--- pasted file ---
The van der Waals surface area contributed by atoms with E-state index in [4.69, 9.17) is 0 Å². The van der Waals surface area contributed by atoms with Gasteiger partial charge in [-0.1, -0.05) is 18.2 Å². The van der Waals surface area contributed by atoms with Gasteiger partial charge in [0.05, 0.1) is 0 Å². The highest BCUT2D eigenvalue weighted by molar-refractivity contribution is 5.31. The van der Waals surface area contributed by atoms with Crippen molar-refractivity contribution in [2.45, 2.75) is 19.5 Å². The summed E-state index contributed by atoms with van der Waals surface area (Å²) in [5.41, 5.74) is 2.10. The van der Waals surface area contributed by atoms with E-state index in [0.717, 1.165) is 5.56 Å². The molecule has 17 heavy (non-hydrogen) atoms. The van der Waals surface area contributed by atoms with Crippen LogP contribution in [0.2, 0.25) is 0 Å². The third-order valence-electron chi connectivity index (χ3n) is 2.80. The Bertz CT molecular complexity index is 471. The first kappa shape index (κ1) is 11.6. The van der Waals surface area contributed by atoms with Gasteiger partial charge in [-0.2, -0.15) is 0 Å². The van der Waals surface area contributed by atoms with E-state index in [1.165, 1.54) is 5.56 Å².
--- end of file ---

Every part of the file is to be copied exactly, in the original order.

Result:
The van der Waals surface area contributed by atoms with E-state index in [4.69, 9.17) is 0 Å². The van der Waals surface area contributed by atoms with Gasteiger partial charge in [-0.1, -0.05) is 18.2 Å². The van der Waals surface area contributed by atoms with Gasteiger partial charge in [0.05, 0.1) is 0 Å². The highest BCUT2D eigenvalue weighted by molar-refractivity contribution is 5.31. The van der Waals surface area contributed by atoms with Crippen molar-refractivity contribution in [2.45, 2.75) is 19.5 Å². The summed E-state index contributed by atoms with van der Waals surface area (Å²) in [5.41, 5.74) is 2.10. The van der Waals surface area contributed by atoms with E-state index in [0.717, 1.165) is 5.56 Å². The molecule has 17 heavy (non-hydrogen) atoms. The van der Waals surface area contributed by atoms with Crippen LogP contribution in [0.2, 0.25) is 0 Å². The third-order valence-electron chi connectivity index (χ3n) is 2.80. The Bertz CT molecular complexity index is 471. The first kappa shape index (κ1) is 11.6. The van der Waals surface area contributed by atoms with Gasteiger partial charge in [-0.2, -0.15) is 0 Å². The van der Waals surface area contributed by atoms with E-state index in [1.165, 1.54) is 5.56 Å².